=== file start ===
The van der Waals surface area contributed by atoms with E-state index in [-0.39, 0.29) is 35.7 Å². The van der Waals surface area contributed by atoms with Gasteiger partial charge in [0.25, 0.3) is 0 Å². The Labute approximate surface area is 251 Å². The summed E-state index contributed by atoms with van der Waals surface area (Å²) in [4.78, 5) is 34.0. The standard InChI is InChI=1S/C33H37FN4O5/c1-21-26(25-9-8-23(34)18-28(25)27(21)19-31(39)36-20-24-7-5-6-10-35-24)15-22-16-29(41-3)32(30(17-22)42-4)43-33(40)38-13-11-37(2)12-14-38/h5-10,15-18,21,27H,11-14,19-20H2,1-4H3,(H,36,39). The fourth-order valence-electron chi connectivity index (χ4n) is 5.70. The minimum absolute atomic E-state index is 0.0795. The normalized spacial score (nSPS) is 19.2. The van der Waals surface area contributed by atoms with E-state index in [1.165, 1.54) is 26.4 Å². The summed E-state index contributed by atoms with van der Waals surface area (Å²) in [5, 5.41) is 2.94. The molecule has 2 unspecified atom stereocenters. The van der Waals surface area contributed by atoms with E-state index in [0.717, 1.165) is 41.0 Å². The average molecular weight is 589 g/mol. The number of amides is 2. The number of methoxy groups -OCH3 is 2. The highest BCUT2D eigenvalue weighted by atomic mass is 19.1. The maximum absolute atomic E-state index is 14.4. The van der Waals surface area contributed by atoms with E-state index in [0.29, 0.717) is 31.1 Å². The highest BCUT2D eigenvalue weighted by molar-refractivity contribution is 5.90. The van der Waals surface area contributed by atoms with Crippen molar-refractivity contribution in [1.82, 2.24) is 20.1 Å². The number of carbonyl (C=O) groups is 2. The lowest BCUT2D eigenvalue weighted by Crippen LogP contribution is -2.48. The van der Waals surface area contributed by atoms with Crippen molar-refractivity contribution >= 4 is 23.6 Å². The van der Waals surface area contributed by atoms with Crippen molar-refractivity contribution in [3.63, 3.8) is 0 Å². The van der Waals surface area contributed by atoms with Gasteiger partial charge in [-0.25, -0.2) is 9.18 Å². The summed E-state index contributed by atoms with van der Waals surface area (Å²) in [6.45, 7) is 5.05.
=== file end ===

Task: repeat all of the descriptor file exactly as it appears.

The van der Waals surface area contributed by atoms with E-state index in [-0.39, 0.29) is 35.7 Å². The van der Waals surface area contributed by atoms with Gasteiger partial charge in [0.25, 0.3) is 0 Å². The Labute approximate surface area is 251 Å². The summed E-state index contributed by atoms with van der Waals surface area (Å²) in [4.78, 5) is 34.0. The standard InChI is InChI=1S/C33H37FN4O5/c1-21-26(25-9-8-23(34)18-28(25)27(21)19-31(39)36-20-24-7-5-6-10-35-24)15-22-16-29(41-3)32(30(17-22)42-4)43-33(40)38-13-11-37(2)12-14-38/h5-10,15-18,21,27H,11-14,19-20H2,1-4H3,(H,36,39). The fourth-order valence-electron chi connectivity index (χ4n) is 5.70. The minimum absolute atomic E-state index is 0.0795. The normalized spacial score (nSPS) is 19.2. The van der Waals surface area contributed by atoms with E-state index in [1.165, 1.54) is 26.4 Å². The summed E-state index contributed by atoms with van der Waals surface area (Å²) in [5, 5.41) is 2.94. The molecule has 2 unspecified atom stereocenters. The van der Waals surface area contributed by atoms with E-state index in [0.717, 1.165) is 41.0 Å². The average molecular weight is 589 g/mol. The number of amides is 2. The number of methoxy groups -OCH3 is 2. The highest BCUT2D eigenvalue weighted by atomic mass is 19.1. The maximum absolute atomic E-state index is 14.4. The van der Waals surface area contributed by atoms with E-state index in [0.29, 0.717) is 31.1 Å². The highest BCUT2D eigenvalue weighted by molar-refractivity contribution is 5.90. The van der Waals surface area contributed by atoms with Crippen molar-refractivity contribution in [1.82, 2.24) is 20.1 Å². The number of carbonyl (C=O) groups is 2. The lowest BCUT2D eigenvalue weighted by Crippen LogP contribution is -2.48. The van der Waals surface area contributed by atoms with Crippen molar-refractivity contribution >= 4 is 23.6 Å². The van der Waals surface area contributed by atoms with Crippen molar-refractivity contribution in [3.63, 3.8) is 0 Å². The van der Waals surface area contributed by atoms with Gasteiger partial charge in [-0.25, -0.2) is 9.18 Å². The summed E-state index contributed by atoms with van der Waals surface area (Å²) in [6.45, 7) is 5.05.